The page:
First there was the computer virus. Now scientists have found a fungus that eats compact discs.
Victor Cardenes, of Spain’s leading scientific research body, stumbled across the microscopic creature two years ago, while visiting Belize. Friends complained that in the hot and sticky Central American climate, a CD had stopped working and had developed an odd discoloration that left parts of it virtually transparent.
Dr. Cardenes and colleagues at the Superior Council for Scientific Research in Madrid discovered a fungus was steadily eating through the supposedly indestructible disc. The fungus had burrowed into the CD from the outer edge, then devoured the thin aluminium layer and some of the data-storing polycarbonate resin.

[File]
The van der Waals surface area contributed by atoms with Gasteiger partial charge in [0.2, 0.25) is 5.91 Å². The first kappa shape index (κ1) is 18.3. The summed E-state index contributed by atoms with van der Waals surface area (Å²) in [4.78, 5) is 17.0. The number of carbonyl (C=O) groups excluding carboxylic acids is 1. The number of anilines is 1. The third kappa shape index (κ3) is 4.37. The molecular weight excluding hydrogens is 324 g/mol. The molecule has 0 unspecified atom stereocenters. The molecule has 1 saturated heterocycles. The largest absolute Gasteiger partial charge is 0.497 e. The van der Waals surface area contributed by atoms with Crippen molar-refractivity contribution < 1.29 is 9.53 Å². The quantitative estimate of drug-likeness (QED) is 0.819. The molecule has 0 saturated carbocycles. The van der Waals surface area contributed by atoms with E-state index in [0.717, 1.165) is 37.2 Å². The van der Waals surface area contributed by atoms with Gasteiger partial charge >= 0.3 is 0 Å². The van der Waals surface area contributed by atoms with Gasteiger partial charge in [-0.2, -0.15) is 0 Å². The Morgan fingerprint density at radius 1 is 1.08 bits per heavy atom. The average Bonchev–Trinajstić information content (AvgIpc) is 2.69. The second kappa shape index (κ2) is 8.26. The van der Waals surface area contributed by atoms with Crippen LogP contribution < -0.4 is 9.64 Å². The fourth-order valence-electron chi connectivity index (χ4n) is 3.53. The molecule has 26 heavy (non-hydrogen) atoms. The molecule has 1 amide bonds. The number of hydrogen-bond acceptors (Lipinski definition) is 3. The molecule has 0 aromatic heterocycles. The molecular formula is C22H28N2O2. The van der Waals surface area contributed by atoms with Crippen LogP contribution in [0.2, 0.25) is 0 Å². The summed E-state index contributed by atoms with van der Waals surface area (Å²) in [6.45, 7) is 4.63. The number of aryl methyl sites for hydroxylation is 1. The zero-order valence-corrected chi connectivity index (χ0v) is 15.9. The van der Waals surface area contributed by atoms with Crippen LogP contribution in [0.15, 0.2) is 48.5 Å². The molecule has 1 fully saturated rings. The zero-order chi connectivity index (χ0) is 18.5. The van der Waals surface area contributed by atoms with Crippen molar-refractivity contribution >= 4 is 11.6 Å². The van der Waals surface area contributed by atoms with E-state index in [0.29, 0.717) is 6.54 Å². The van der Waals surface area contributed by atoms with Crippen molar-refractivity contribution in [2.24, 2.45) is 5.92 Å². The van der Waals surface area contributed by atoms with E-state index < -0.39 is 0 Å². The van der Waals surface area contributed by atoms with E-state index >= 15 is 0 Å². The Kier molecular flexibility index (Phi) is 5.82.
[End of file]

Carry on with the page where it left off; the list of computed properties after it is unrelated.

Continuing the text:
Dr. Cardenes said, “It completely destroys the aluminium. It leaves nothing behind.” Biologists at the council had never seen this fungus, but concluded that it belonged to a common genus called geotrichum.
Philips, the Dutch electronics company that invented the compact disc, said it believed the Belize case was probably a freak incident caused by extreme weather conditions.